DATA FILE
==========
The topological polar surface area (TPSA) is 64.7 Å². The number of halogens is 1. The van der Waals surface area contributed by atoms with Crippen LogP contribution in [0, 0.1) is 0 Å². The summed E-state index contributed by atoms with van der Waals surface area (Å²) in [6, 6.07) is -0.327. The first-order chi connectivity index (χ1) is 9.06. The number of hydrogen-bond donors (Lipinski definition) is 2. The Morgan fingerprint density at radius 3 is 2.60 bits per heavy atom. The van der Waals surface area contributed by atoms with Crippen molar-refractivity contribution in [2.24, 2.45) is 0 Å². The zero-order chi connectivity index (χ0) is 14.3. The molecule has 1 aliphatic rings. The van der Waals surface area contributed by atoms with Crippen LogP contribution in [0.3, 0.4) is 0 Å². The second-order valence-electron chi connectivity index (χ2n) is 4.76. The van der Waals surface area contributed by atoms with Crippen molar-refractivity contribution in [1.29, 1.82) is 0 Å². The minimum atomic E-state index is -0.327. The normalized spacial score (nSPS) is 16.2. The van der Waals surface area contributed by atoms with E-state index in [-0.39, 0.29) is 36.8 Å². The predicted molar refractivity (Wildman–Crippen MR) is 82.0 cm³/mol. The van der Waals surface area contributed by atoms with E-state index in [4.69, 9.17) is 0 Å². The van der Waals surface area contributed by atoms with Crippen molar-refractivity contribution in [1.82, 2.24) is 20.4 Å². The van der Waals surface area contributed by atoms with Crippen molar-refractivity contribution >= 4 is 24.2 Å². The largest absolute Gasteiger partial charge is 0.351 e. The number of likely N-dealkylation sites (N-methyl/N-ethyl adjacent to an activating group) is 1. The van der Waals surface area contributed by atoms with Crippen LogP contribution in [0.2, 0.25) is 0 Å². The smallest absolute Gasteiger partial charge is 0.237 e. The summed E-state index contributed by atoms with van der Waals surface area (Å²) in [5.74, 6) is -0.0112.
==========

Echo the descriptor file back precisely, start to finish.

The topological polar surface area (TPSA) is 64.7 Å². The number of halogens is 1. The van der Waals surface area contributed by atoms with Crippen LogP contribution in [0, 0.1) is 0 Å². The summed E-state index contributed by atoms with van der Waals surface area (Å²) in [6, 6.07) is -0.327. The first-order chi connectivity index (χ1) is 9.06. The number of hydrogen-bond donors (Lipinski definition) is 2. The Morgan fingerprint density at radius 3 is 2.60 bits per heavy atom. The van der Waals surface area contributed by atoms with Crippen molar-refractivity contribution in [2.24, 2.45) is 0 Å². The zero-order chi connectivity index (χ0) is 14.3. The molecule has 1 aliphatic rings. The van der Waals surface area contributed by atoms with Crippen LogP contribution in [0.3, 0.4) is 0 Å². The second-order valence-electron chi connectivity index (χ2n) is 4.76. The van der Waals surface area contributed by atoms with Crippen molar-refractivity contribution in [1.29, 1.82) is 0 Å². The minimum atomic E-state index is -0.327. The normalized spacial score (nSPS) is 16.2. The van der Waals surface area contributed by atoms with E-state index in [-0.39, 0.29) is 36.8 Å². The predicted molar refractivity (Wildman–Crippen MR) is 82.0 cm³/mol. The van der Waals surface area contributed by atoms with E-state index in [4.69, 9.17) is 0 Å². The van der Waals surface area contributed by atoms with Crippen molar-refractivity contribution in [1.82, 2.24) is 20.4 Å². The van der Waals surface area contributed by atoms with Crippen molar-refractivity contribution >= 4 is 24.2 Å². The largest absolute Gasteiger partial charge is 0.351 e. The number of likely N-dealkylation sites (N-methyl/N-ethyl adjacent to an activating group) is 1. The van der Waals surface area contributed by atoms with Crippen LogP contribution in [0.2, 0.25) is 0 Å². The smallest absolute Gasteiger partial charge is 0.237 e. The summed E-state index contributed by atoms with van der Waals surface area (Å²) in [5.74, 6) is -0.0112.